glasses looking at hacker computer screen

Our Thoughts on the LPL Financial Data Breach – November 2018

Some of you received a letter from LPL Financial in the last couple of weeks. If you did not, please feel free to ignore this letter.

However, if you did receive a letter from LPL, we would like to share our thoughts on some disappointing news.

**As a reminder, we ended our partnership with LPL over a year ago to better focus on serving clients like you. Our decision to separate was partially to improve and secure our technology. 

Unfortunately, even though we had separated from LPL, they continued to retain information on certain clients for their own compliance. Consequently, clients’ records were at the mercy of LPL’s security efforts and their third-party providers. Regulations require financial institutions, like LPL, to maintain records on all former clients for several years.

Those records include personal information.

The letter dated as of November 17, 2018 states: one of LPL’s providers, Capital Forensics, suffered a security breach on November 1, 2018 by an unauthorized person who “gained access to a single Capital Forensics user’s account on a third-party file-sharing system.”  Upon investigation, LPL “determined that the files included some of your personal information, including your name, account number and Social Security Number.”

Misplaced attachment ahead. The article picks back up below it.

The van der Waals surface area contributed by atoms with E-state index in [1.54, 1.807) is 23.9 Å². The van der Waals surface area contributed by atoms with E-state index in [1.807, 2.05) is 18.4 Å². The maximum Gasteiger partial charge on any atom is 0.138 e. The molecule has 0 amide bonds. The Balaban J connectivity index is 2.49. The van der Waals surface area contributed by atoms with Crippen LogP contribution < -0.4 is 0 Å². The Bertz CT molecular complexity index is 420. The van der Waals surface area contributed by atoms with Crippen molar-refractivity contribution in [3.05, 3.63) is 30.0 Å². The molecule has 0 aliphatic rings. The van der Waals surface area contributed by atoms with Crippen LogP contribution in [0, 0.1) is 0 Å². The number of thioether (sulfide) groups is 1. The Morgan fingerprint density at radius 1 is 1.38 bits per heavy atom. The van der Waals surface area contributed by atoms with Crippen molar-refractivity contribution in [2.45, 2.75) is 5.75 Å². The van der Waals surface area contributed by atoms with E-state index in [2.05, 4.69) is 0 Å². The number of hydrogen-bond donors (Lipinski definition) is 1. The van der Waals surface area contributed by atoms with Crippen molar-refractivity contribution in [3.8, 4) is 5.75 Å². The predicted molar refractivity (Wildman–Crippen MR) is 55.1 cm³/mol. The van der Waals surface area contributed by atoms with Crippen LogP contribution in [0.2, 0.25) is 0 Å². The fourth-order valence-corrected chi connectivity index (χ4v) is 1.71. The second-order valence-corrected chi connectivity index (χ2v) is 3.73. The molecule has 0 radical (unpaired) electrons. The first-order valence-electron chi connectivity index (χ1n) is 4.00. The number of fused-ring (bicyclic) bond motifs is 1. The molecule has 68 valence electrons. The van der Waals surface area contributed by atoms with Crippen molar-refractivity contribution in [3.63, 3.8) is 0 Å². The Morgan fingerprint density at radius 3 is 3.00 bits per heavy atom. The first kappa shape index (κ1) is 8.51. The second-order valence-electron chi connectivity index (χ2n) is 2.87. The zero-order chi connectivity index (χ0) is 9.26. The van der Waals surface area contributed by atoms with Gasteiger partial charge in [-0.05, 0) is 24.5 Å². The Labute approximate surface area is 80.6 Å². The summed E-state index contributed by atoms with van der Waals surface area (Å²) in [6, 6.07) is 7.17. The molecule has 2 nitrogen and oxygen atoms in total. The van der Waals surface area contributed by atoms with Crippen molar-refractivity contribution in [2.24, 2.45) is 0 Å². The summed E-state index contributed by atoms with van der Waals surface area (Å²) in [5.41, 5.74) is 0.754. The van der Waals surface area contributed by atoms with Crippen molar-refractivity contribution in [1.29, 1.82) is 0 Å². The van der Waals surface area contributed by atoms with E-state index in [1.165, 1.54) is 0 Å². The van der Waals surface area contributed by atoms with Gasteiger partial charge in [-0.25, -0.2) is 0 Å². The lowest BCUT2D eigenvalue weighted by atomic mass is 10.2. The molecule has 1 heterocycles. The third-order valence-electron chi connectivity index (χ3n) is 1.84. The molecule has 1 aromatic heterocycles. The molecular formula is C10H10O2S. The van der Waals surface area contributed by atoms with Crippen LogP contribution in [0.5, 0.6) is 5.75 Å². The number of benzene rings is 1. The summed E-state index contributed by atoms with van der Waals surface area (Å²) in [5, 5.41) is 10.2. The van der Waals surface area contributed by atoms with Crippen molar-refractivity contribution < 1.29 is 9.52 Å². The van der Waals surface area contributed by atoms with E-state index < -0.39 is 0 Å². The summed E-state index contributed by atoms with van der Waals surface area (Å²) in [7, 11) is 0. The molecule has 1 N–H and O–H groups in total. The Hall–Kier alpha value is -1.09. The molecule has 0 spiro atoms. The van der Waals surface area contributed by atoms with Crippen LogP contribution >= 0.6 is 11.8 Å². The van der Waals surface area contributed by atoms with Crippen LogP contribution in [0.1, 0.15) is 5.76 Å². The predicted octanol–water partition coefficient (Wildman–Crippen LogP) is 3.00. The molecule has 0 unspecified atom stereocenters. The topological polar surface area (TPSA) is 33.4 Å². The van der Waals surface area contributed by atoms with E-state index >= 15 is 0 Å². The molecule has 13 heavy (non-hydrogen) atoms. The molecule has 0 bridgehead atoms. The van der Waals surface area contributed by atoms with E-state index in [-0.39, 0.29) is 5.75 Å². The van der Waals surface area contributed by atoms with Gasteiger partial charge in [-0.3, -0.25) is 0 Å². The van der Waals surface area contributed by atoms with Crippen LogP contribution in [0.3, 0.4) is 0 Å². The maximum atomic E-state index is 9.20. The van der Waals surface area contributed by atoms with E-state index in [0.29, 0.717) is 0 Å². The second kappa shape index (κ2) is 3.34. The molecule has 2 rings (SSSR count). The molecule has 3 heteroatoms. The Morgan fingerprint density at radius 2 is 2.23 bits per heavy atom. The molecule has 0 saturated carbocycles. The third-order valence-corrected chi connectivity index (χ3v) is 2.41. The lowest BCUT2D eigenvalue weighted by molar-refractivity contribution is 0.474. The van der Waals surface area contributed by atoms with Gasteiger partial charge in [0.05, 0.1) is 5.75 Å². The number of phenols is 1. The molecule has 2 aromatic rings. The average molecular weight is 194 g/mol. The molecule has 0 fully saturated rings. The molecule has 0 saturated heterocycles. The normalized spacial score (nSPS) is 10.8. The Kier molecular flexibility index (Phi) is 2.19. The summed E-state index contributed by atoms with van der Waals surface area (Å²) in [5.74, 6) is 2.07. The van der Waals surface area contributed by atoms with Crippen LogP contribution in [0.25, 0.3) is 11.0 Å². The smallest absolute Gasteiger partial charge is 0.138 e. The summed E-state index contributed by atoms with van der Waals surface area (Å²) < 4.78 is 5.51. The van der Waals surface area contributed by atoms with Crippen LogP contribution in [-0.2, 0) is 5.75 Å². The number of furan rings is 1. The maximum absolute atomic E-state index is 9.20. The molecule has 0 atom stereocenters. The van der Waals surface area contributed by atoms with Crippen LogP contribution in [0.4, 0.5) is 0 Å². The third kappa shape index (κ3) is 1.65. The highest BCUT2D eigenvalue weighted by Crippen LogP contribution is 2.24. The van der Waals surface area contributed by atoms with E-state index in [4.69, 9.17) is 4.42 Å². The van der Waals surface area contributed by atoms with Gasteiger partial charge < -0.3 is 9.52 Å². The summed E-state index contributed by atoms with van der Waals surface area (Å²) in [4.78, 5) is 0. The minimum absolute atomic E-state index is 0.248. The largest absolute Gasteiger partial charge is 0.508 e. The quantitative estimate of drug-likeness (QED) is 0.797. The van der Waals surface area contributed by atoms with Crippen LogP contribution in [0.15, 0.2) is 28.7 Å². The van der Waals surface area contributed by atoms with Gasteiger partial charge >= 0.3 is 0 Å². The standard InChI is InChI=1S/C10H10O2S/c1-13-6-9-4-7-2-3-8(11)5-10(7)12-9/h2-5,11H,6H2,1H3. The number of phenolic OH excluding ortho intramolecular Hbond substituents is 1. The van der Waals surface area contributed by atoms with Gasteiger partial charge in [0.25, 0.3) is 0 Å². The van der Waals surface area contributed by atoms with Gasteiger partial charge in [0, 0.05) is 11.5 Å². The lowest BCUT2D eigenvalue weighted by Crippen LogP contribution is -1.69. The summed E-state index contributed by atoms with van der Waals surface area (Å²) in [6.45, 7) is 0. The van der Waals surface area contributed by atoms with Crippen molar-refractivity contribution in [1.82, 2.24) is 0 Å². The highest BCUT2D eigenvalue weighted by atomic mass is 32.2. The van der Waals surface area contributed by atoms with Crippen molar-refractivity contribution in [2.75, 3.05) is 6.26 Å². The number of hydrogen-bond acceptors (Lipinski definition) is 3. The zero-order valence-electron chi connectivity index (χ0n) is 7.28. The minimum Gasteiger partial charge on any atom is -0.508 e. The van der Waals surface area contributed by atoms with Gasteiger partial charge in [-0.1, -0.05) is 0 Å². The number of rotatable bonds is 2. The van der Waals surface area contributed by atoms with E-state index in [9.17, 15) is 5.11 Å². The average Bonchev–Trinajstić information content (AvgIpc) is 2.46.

Upon several attempts to learn more about the breach, we were unable to get specific or detailed answers that gave us comfort. LPL will not share any specific information about individual clients, as we are no longer affiliated with them. They have encouraged us to have our clients call LPL directly for more information.

LPL provides further details in this article, along with a phone number for questions on free credit monitoring. They also offered our clients to use their third-party relation, AllClear Identity Repair, to monitor any account(s) that might have been impacted. We have no direct relationship with AllClear, nor have we done any due diligence on their company or services. Therefore, we don’t feel comfortable making any recommendations.

Our top priority is to protect your security and identity. We have written some advice in the last few months on how to prevent and deal with cybersecurity. You can read our recent October blog discussing some steps to consider if you become a victim of cybercrime.

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